Reasonable Doubt: The road to regulation for self-driving vehicles

    1 of 1 2 of 1

      Being able to zip around town in a vehicle you don’t have to drive will be possible sooner than you may think.

      Or will it?

      Take a moment to imagine what it would be like to be able to input your destination, sit back with a coffee in hand, and read the newspaper or surf the Net on your phone or tablet as you are shuttled to work in the morning.

      Your commute could be transformed into valuable free time to do things like set priorities for the day, answer emails, pay bills online, or attend video conferences via networking software, all from the comfort of your vehicle.

      Even more beneficial, imagine sophisticated self-driving vehicles with top-notch safety, reducing injury or death caused by human errors, inattention, impaired driving, or the dangerous operation of motor vehicles.

      Such sophisticated vehicles could ensure you never again have to pay a speeding ticket or a fine for other driving infractions, get into a fender bender, or have to worry about how you are going to get home after having a few drinks.

      Safer driving and fewer accidents would significantly reduce insurance rates. For now, however, we are a long way from such advantages.

      Google anticipates having its autonomous vehicles available to the public by 2020. In the meantime, Google and other car manufacturers like Tesla, Nissan, Bosch, and Mercedes-Benz, are testing their autonomous vehicles on California public roadways as part of California’s Department of Motor Vehicle’s two-phase autonomous vehicles regulation: phase one is testing, and phase two is deployment.

      As a result, California’s DMV will be leading the way on how these self-driving, or what they are calling autonomous, vehicles will be integrated into existing regulatory, criminal, and insurance regimes.

      According to the DMV’s Summary of Draft Autonomous Vehicles Deployment Regulations, self-driving vehicles will only be available to the public on a leased basis, and only for an initial period of three years. During this initial period, autonomous vehicle manufacturers will be required to report monthly on their vehicles’ performance, safety, and usage.

      Other restrictions on the public’s use of autonomous vehicles will include the necessity for the presence of a licensed driver with the specified autonomous-vehicle-operator certificate. The certificate will only be available through the DMV, and its purpose is to ensure that the driver is able to monitor and operate the autonomous vehicle in situations where the driver must take over immediate control.

      Vehicle manufacturers will be required to create consumer education plans and behind-the-wheel training programs for their autonomous vehicle models.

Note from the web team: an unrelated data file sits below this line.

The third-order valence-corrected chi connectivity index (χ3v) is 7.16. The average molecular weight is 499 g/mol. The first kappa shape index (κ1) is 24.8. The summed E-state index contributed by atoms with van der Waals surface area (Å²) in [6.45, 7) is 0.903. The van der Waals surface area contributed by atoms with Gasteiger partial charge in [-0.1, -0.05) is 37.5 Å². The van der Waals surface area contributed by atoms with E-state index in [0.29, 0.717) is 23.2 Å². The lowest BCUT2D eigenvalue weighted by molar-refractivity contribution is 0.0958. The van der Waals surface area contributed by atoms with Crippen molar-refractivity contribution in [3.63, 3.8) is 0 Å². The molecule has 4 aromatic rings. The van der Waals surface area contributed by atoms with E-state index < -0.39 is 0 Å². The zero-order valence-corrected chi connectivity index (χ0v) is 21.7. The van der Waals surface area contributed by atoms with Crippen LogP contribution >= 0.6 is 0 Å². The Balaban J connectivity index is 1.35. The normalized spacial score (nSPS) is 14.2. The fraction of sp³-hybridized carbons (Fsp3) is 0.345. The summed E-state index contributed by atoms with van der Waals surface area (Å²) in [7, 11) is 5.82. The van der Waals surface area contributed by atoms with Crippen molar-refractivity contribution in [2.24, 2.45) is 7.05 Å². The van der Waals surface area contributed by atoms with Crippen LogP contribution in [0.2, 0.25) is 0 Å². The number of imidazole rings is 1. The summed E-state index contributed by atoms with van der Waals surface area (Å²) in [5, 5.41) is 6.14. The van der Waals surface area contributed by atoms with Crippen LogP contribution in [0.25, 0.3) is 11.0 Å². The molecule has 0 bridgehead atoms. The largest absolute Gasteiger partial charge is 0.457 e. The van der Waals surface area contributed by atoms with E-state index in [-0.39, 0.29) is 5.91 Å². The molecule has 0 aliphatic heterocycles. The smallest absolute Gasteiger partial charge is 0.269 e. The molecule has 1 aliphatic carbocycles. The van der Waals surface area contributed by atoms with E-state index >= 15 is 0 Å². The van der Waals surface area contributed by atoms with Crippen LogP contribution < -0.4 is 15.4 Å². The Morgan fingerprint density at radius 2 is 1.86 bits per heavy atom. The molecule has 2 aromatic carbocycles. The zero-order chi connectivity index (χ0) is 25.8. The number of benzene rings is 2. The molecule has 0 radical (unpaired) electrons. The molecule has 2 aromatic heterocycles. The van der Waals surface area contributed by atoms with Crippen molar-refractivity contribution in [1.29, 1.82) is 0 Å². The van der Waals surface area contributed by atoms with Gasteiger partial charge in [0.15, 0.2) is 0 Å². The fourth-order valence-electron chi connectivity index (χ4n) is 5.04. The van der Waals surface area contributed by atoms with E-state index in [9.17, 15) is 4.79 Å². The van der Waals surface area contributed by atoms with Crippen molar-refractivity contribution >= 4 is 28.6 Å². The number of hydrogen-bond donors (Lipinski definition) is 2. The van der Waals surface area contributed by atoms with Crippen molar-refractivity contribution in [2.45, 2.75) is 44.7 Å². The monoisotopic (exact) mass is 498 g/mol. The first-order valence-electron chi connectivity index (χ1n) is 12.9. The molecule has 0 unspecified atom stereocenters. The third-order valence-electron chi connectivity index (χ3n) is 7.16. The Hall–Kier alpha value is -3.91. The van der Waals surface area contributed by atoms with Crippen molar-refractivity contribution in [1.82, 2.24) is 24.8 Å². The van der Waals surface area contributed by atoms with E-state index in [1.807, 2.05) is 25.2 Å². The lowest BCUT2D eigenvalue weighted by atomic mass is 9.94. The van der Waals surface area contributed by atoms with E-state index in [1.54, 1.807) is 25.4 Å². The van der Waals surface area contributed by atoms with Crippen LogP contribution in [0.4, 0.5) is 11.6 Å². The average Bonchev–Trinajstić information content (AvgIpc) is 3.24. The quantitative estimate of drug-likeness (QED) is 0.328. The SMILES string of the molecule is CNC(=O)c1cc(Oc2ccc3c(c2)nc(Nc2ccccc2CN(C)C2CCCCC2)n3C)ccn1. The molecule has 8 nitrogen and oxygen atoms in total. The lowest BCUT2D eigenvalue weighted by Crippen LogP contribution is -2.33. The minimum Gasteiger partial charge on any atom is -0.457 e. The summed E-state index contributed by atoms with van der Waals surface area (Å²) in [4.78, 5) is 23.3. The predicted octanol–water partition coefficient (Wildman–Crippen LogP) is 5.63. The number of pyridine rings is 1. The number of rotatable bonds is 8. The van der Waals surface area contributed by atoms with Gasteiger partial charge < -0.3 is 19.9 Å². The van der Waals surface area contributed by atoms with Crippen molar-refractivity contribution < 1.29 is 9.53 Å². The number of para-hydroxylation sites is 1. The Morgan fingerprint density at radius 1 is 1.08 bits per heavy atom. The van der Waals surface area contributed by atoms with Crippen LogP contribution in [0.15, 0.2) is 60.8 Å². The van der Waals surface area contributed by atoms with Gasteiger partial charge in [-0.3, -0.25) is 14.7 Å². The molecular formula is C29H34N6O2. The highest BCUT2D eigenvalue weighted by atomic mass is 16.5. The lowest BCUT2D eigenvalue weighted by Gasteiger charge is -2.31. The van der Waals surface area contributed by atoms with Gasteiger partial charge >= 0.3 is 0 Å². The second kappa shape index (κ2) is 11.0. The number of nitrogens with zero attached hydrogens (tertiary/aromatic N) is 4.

The need for the requirement that operators have special training becomes clear when you review the reports from Google’s recent testing. Its results show that the self-driving vehicles had to be “disengaged” and taken over by human drivers a total of 341 times in 424,331 miles (approximately 682,895 kilometres) of driving, which is equivalent to many year’s worth of driving—approximately 27 years for an average annual distance of 25,000 kilometres.

      Google reported that 272 of the 341 disengagements were the result of the vehicles detecting some sort of fault with the technology and signalled the driver to take over. On the other hand, 69 of the disengagements were initiated by the drivers because of concerns about other drivers or decisions related to the driver’s comfort level.

      Of those 69 disengagements, only 13 would have lead to relatively minor collisions, with three being the fault of other drivers and 10 being the result of the vehicle’s technology.

      In addition to the licensed-driver stipulations, the DMV is also requiring privacy and cyber-security measures. The privacy requirements compel manufacturers to provide a written disclosure statement to autonomous vehicle operators indicating what information will be collected. It will require written authorization from the operators before obtaining that information.

      Manufacturers will also be required to equip the vehicles with industry best self-diagnostic capabilities to ensure the vehicle can detect, respond, and alert the operator to cyber-attacks or other unauthorized intrusions of the vehicle’s technology, allowing the operator to override the autonomous technology in order to maintain control of its operation.

      For the time being, drivers will have to remain fairly attentive to how their autonomous vehicle is operating, being able to disengage and take over immediate control, and they will be held responsible for all traffic violations that occur during their vehicles’ operation.


      Sherry Baxter practices criminal and civil law on Vancouver Island as well as provides legal research and litigation services. Reasonable Doubt appears on on Fridays. You can send your questions for the column to its writers at

      A word of caution: You should not act or rely on the information provided in this column. It is not legal advice. To ensure your interests are protected, retain or formally seek advice from a lawyer.